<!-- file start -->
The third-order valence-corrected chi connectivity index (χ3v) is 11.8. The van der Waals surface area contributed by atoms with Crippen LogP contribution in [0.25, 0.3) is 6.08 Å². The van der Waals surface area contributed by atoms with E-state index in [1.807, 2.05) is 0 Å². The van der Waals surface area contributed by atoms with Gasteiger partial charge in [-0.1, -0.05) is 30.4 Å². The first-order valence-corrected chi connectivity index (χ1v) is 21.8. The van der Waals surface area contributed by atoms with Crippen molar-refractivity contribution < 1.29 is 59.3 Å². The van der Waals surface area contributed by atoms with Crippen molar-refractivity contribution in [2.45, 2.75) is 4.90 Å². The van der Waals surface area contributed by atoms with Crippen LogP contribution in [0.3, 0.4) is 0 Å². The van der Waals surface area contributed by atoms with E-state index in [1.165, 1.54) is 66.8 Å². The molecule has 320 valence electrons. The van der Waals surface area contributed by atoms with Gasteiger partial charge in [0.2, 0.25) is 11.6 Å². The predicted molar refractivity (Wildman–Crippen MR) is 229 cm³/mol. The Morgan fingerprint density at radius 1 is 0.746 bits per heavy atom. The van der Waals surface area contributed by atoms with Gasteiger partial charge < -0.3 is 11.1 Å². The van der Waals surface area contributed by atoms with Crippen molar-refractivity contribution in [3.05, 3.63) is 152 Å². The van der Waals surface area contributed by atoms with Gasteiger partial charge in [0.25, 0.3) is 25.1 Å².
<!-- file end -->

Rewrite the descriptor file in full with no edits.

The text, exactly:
The third-order valence-corrected chi connectivity index (χ3v) is 11.8. The van der Waals surface area contributed by atoms with Crippen LogP contribution in [0.25, 0.3) is 6.08 Å². The van der Waals surface area contributed by atoms with E-state index in [1.807, 2.05) is 0 Å². The van der Waals surface area contributed by atoms with Gasteiger partial charge in [-0.1, -0.05) is 30.4 Å². The first-order valence-corrected chi connectivity index (χ1v) is 21.8. The van der Waals surface area contributed by atoms with Crippen molar-refractivity contribution < 1.29 is 59.3 Å². The van der Waals surface area contributed by atoms with Crippen molar-refractivity contribution in [2.45, 2.75) is 4.90 Å². The van der Waals surface area contributed by atoms with Crippen LogP contribution in [0.3, 0.4) is 0 Å². The van der Waals surface area contributed by atoms with E-state index in [1.165, 1.54) is 66.8 Å². The molecule has 320 valence electrons. The van der Waals surface area contributed by atoms with Gasteiger partial charge in [0.2, 0.25) is 11.6 Å². The predicted molar refractivity (Wildman–Crippen MR) is 229 cm³/mol. The Morgan fingerprint density at radius 1 is 0.746 bits per heavy atom. The van der Waals surface area contributed by atoms with Gasteiger partial charge < -0.3 is 11.1 Å². The van der Waals surface area contributed by atoms with Crippen molar-refractivity contribution in [3.05, 3.63) is 152 Å². The van der Waals surface area contributed by atoms with Gasteiger partial charge in [0.25, 0.3) is 25.1 Å².